Trundle talks photography and the program’s new home

Jonathan Trundle is a graduate of MTSU’s Photography Program who now teaches in the department as an assistant professor. Trundle earned his MFA at the Maryland Institute College of Art in 2006 and joined the faculty of the Department of Electronic Media Communication in 2011. He’s been instrumental in helping with the transition of the department from the old Photography building (which has been since demolished) to the McFarland Building on campus, where new photography classrooms and a new student photographic gallery have been built.

Trundle is an accomplished photographer. He has perfected a process called Slit Shutter and Slit Scan, a method that allows the artist to distort time and space, condense and expand perspective and alter focus. He sometimes distorts the photographed image by hand-winding or altering code in processing the film, using specialty cameras that he has either modified or built himself. 

The Leading Edge caught up with Trundle recently to ask him about his work, the transition to the McFarland building and other interests. 

What was your inspiration for your current exhibit “Passenger Trains and Chair Swings,” which is now on display at Moxie Art Supply in Murfreesboro?

chair swingsInspiration for “Passenger Trains and Chair Swings” comes from my work of camera hacking with a slit shutter photography process merged with the fun experience of taking a journey on a train or a brief amusement park ride. These journeys are often viewed in the singular moment and finished without the entire experience felt. The subject matter lends itself to the process where the chair swings become a continuous element of movement that repeats itself, and you end up in the same spot you started from. The length of the train or the passengers waiting to board while at the station also becomes a fit for the long-panning technique of the film/digital material. The process is a journey into linear time and length of the event and experience.

When did you start taking photographs? Did you always want to teach? 
I was introduced to photography as a hands-on process when I started college at UTC in 1997 in a basic photography class. I wanted to learn more than the program offered at the time, and I transferred to MTSU in 1999 for the Photography Program. After graduation from MTSU, I worked and saved up for tuition for grad school at MICA (Maryland Institute College of Art) and started working as a TA in 2004 for numerous photography classes and enjoyed every minute of the experience. I started to teach part time right after graduation in 2006, and then I started to teach at MTSU in 2011. I had not thought about teaching until working as a TA and have enjoyed the experience.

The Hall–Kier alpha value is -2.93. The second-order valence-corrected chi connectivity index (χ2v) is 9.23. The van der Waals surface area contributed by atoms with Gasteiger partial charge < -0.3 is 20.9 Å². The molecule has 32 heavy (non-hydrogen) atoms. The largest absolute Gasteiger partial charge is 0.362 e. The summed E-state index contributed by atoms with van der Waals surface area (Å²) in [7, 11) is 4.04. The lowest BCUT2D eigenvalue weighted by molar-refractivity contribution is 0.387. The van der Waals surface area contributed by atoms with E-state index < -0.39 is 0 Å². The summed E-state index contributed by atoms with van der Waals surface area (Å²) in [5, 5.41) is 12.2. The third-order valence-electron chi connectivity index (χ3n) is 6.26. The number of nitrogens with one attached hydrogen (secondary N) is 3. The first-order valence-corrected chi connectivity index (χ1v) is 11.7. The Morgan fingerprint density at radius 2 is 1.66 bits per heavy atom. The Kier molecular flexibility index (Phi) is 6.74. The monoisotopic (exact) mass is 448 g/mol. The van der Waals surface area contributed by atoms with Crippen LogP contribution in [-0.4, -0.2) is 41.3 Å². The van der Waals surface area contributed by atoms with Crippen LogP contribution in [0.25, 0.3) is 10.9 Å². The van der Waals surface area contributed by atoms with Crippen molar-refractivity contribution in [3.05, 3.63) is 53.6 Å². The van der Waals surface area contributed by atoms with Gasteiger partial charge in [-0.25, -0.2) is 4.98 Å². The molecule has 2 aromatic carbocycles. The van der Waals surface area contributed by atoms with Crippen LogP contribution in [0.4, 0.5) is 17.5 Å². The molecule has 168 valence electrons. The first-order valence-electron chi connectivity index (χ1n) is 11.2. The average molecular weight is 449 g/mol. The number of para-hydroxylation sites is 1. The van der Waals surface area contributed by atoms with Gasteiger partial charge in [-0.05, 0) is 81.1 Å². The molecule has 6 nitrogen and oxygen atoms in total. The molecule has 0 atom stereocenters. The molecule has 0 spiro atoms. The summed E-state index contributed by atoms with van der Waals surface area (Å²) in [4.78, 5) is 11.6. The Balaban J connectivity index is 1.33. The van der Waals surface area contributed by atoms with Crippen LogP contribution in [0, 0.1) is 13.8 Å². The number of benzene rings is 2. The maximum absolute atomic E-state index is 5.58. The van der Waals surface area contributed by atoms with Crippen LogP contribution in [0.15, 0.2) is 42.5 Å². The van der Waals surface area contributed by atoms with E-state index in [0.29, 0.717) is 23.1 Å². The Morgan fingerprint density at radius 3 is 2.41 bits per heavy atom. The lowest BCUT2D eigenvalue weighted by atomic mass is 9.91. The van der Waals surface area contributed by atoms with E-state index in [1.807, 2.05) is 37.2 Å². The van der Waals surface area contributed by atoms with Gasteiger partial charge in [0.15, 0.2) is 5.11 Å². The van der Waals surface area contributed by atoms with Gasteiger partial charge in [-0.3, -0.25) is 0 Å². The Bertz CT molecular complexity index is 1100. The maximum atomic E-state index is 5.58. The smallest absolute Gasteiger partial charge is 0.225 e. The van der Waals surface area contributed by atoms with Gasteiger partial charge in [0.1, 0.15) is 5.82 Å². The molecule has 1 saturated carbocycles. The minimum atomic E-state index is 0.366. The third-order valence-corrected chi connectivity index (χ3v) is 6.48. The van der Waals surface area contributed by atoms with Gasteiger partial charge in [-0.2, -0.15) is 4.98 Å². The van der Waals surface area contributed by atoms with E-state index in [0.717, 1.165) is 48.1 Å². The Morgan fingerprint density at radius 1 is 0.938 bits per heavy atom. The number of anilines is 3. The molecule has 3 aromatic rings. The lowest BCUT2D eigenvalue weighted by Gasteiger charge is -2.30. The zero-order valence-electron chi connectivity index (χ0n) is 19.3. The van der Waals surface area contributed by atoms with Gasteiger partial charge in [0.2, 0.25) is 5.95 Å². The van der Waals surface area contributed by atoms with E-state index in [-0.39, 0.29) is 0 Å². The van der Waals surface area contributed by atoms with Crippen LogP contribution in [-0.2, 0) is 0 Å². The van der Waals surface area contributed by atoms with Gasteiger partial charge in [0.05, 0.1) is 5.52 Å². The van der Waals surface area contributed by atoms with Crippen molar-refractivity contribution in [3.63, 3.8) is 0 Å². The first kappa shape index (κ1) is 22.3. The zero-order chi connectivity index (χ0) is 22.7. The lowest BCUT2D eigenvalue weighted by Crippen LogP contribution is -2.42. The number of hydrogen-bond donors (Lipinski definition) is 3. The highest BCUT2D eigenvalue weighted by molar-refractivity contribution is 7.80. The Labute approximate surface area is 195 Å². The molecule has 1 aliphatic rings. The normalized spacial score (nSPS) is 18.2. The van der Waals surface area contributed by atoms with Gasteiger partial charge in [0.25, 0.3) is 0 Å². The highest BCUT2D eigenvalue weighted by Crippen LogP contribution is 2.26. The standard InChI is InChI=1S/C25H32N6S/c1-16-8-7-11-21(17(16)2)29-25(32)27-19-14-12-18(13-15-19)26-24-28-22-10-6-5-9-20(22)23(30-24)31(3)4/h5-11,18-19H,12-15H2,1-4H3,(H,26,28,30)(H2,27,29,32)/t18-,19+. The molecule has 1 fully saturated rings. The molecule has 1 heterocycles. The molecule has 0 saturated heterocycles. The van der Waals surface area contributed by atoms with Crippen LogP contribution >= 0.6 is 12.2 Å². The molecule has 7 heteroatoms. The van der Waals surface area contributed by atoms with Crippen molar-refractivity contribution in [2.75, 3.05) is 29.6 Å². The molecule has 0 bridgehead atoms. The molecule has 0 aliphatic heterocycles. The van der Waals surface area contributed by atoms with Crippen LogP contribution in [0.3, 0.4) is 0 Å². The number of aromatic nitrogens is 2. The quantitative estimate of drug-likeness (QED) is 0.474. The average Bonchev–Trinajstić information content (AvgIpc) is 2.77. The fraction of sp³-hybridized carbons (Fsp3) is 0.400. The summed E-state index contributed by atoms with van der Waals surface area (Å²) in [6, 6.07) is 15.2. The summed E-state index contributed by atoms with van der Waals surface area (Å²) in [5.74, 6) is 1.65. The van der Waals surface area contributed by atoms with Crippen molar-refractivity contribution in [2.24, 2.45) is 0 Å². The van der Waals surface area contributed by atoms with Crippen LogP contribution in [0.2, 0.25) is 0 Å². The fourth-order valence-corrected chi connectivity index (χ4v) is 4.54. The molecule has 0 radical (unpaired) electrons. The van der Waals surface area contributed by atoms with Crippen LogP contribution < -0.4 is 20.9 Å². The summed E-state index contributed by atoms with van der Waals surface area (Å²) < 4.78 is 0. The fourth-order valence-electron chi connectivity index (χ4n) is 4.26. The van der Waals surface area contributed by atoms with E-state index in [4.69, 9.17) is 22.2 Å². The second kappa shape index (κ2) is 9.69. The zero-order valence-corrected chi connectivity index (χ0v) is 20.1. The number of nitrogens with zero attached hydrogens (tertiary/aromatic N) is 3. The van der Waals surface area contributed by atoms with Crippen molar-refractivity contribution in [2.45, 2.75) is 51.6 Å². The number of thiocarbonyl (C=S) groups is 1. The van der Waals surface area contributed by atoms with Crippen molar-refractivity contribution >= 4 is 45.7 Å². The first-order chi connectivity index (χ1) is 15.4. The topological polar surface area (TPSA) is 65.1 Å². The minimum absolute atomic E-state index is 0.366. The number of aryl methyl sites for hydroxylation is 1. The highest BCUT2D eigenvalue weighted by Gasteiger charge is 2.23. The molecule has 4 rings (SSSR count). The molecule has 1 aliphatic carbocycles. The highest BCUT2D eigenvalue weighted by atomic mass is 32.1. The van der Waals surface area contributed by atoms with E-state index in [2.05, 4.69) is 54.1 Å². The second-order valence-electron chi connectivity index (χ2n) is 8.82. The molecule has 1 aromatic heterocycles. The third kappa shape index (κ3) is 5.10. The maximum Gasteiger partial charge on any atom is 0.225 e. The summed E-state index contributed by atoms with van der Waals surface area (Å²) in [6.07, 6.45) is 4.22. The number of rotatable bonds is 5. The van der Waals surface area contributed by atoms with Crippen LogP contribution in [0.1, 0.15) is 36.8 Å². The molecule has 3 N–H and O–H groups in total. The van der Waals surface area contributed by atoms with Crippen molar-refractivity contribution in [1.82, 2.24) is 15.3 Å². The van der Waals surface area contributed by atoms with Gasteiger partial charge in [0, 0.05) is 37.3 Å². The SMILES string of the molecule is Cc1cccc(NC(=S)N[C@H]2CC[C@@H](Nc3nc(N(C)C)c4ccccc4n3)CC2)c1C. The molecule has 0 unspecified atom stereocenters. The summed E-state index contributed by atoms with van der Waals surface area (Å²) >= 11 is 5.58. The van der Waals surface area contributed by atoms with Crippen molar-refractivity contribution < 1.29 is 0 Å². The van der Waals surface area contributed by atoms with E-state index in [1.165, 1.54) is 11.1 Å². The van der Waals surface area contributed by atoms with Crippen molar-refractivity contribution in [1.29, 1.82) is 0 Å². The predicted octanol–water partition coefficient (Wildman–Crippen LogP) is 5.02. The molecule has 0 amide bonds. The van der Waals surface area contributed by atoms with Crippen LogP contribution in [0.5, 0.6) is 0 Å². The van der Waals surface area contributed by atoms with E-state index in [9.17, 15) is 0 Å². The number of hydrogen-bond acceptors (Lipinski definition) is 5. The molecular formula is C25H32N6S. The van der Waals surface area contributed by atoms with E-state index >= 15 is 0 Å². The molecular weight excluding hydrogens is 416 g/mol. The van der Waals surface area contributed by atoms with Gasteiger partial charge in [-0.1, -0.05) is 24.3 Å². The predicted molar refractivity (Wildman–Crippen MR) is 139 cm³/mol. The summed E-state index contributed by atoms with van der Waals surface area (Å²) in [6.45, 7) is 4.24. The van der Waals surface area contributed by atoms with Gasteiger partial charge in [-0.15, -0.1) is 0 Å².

How is the transition to the McFarland Building coming along?
CamerChairSwings-lowresThe McFarland Building transition is going very well for the Photography Program. There is more open lab work space and more access to technology for the students than we have ever had in the past, and we have felt at home since the doors opened for classes almost one year ago. It is a great space, and we are very happy to be there and happy to see the students make it their own and use/share/explore the facilities. I do not see it as a space that will ever be finished, and part of the layout and construction details lend themselves to adapting new technologies and ways of working with little modification. I want to see the program and curriculum grow and the space evolve to accommodate that growth and help the students become more competitive in the marketplace. MTSU alumni and visitors from other photography programs are impressed with all that is in place and currently available to the students. In addition to the original plans, we are working on putting additional flat countertop work space in various places where possible so prints and print finishing materials can be spread out and worked on with ease. A recent acquisition to the program is an Elwood 8×10 enlarger setup for the students to have access to and to provide more creative opportunities, and early plans are now in motion to bring large-format digital printing equipment into the facilities.

What is your guilty pleasure or favorite TV, films or music?
Guilty pleasure would have to be being with my family when possible and working on our house and on mechanical projects such as Vespa and Lambretta motor scooters, camera hacking, building various photography-related items, circuit bending and watching trains pass by.
For films ,I always enjoy watching Thomas Edison and Lumiere brothers films plus North By Northwest, The Way Things Go, Quadrophenia, Man With the Movie Camera, Citizen Kane, 2001: A Space Odyssey, The Time Machine, Alice’s Restaurant, UHF, A Night at the Opera, Roman Holiday, any Buster Keaton films, Back to the Future and the Wizard of Oz with or without synchronization to the Dark Side of The Moon. A fun pastime that I love but rarely get to do is digging through records at thrift stores/sales and finding various tracks hidden away in obscure pressings. Multiple decades of rock ’n’ roll and 1990’s alternative merged with classical music while sounds of bird calls are mixed with polka bands just about sums up my playlist.




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